Drafty Windows: How to Find and Solve the Problem
You may not be thinking about how your windows are performing right now, but with Michigan’s brutal winters, we may soon be experiencing snow, freezing rain, and cold temperatures.
It is time to do maintenance on your home now while the weather is warm. If you’ve been thinking about replacing your home’s windows for energy efficiency but can’t afford the big splurge, the following easy fixes may help.
How to Find the Problem: Drafty Windows
- Look Around
Find all your vulnerable areas, like doors and windows, and do a visual inspection. Look for old caulking, gaps between the frames and doors or windows, damaged glazing (putty holding individual panes of glass in place on an old window, and perimeters.
If the entire perimeter of the door or window is not sealed tight, you can be sure air is leaking. In addition, take a look at the weather stripping on the outside of the house around windows and doors.
- Do a Smoke Test
Air leaks cannot always be easily seen. To do a smoke test, close all windows and doors. Turn off combustion appliances (furnace, hot water heater). Turn on kitchen and bathroom exhaust vents to create negative pressure inside your home that sucks outside air in through any crack.
Check for leaks by holding a lit incense stick around the edges of your windows and doors. If there’s a leak, the smoke will be drawn inward by the negative pressure.
- Use an Infrared Thermometer
An infrared thermometer is a non-contact thermometer that measures ambient air temps. It will measure colder (in the winter) where there are air leaks in your home. You can also hire a professional to do this type of test or a blower door test, which does essentially the same thing.
Quick Fixes for Drafty Windows
Curtains can help a lot, especially if they are thick and long enough to cover the whole window opening. However, many people want to let in sunlight, which cuts down on curtains’ efficiency.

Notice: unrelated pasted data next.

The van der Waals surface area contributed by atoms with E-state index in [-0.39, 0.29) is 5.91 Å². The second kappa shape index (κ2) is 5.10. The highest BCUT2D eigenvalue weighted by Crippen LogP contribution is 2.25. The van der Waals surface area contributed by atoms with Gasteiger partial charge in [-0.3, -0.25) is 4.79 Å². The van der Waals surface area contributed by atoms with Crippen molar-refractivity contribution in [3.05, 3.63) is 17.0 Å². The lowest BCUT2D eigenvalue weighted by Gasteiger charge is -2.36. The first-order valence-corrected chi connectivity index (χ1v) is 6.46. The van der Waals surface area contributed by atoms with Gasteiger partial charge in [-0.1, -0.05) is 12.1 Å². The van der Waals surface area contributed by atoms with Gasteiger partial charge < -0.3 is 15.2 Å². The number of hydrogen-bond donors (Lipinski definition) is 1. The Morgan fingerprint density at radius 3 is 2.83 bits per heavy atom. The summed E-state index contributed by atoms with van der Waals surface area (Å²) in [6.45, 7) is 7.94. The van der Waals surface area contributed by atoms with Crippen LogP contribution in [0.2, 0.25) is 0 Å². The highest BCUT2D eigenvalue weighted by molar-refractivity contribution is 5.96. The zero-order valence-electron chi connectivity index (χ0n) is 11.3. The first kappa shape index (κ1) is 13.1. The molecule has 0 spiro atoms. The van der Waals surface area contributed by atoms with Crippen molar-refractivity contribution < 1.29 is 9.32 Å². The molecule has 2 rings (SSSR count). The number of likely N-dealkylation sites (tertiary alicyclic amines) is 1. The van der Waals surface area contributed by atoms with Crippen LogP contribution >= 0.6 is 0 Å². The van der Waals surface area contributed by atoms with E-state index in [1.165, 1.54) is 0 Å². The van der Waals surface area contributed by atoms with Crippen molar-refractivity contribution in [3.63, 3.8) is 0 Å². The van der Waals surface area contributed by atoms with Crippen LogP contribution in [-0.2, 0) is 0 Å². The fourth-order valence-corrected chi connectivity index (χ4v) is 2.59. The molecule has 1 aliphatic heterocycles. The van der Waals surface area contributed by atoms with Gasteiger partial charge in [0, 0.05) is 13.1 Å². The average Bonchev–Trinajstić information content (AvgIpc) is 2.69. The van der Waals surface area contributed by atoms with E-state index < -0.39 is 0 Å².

Replacing old caulking and sealing new cracks is needed to maintain your home’s openings.
- Plastic Film
An inexpensive shrink plastic film for your windows can make a big difference in the winter and allows you to still see sunlight.
- Door Snake
Old doors with a gap at the bottom can benefit from one of these. You can make your own with a tube sock and dry rice. Weatherstrips nailed to the bottom of your door can similarly help with drafts, but if you are unsure of proper installation, you may need to hire a professional.
- Rigid Foam
Rigid foam is a good solution for basement windows where it doesn’t matter if there’s much sunlight. Cut foam to fit an opening and push into place. In addition, the foam may be removed when you need to see the light.
When to Replace Drafty Windows
The bottom line is if your windows are drafty and you’ve sealed them the best you can, if they don’t open and close easily or you’re tired of painting them, it may be time to save up for new windows. You could lower your energy bill by 7-15%.
If you are experiencing any of these situations, contact Renovations Roofing & Remodeling, Inc. to come and take a look.